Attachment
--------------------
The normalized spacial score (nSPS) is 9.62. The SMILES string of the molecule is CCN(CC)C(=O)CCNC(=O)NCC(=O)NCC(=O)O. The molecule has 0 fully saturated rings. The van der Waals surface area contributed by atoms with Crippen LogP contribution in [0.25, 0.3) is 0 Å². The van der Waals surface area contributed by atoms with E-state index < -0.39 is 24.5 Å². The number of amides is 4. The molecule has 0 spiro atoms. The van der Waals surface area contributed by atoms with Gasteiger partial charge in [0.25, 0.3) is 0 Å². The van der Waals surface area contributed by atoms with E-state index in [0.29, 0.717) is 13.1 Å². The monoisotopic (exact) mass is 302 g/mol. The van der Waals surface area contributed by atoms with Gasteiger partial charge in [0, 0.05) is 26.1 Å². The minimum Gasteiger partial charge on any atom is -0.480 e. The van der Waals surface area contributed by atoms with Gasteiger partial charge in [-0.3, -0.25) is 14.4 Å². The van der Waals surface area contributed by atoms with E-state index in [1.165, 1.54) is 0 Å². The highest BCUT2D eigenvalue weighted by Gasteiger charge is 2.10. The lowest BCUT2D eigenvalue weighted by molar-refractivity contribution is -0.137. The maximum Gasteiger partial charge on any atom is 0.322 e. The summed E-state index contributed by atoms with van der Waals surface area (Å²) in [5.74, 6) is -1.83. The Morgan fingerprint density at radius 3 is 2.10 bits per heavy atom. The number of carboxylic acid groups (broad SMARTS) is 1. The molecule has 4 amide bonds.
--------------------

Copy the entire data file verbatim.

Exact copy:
The normalized spacial score (nSPS) is 9.62. The SMILES string of the molecule is CCN(CC)C(=O)CCNC(=O)NCC(=O)NCC(=O)O. The molecule has 0 fully saturated rings. The van der Waals surface area contributed by atoms with Crippen LogP contribution in [0.25, 0.3) is 0 Å². The van der Waals surface area contributed by atoms with E-state index < -0.39 is 24.5 Å². The number of amides is 4. The molecule has 0 spiro atoms. The van der Waals surface area contributed by atoms with Gasteiger partial charge in [0.25, 0.3) is 0 Å². The van der Waals surface area contributed by atoms with E-state index in [0.29, 0.717) is 13.1 Å². The monoisotopic (exact) mass is 302 g/mol. The van der Waals surface area contributed by atoms with Gasteiger partial charge in [0, 0.05) is 26.1 Å². The minimum Gasteiger partial charge on any atom is -0.480 e. The van der Waals surface area contributed by atoms with Gasteiger partial charge in [-0.3, -0.25) is 14.4 Å². The van der Waals surface area contributed by atoms with E-state index in [1.165, 1.54) is 0 Å². The highest BCUT2D eigenvalue weighted by Gasteiger charge is 2.10. The lowest BCUT2D eigenvalue weighted by molar-refractivity contribution is -0.137. The maximum Gasteiger partial charge on any atom is 0.322 e. The summed E-state index contributed by atoms with van der Waals surface area (Å²) in [5.74, 6) is -1.83. The Morgan fingerprint density at radius 3 is 2.10 bits per heavy atom. The number of carboxylic acid groups (broad SMARTS) is 1. The molecule has 4 amide bonds.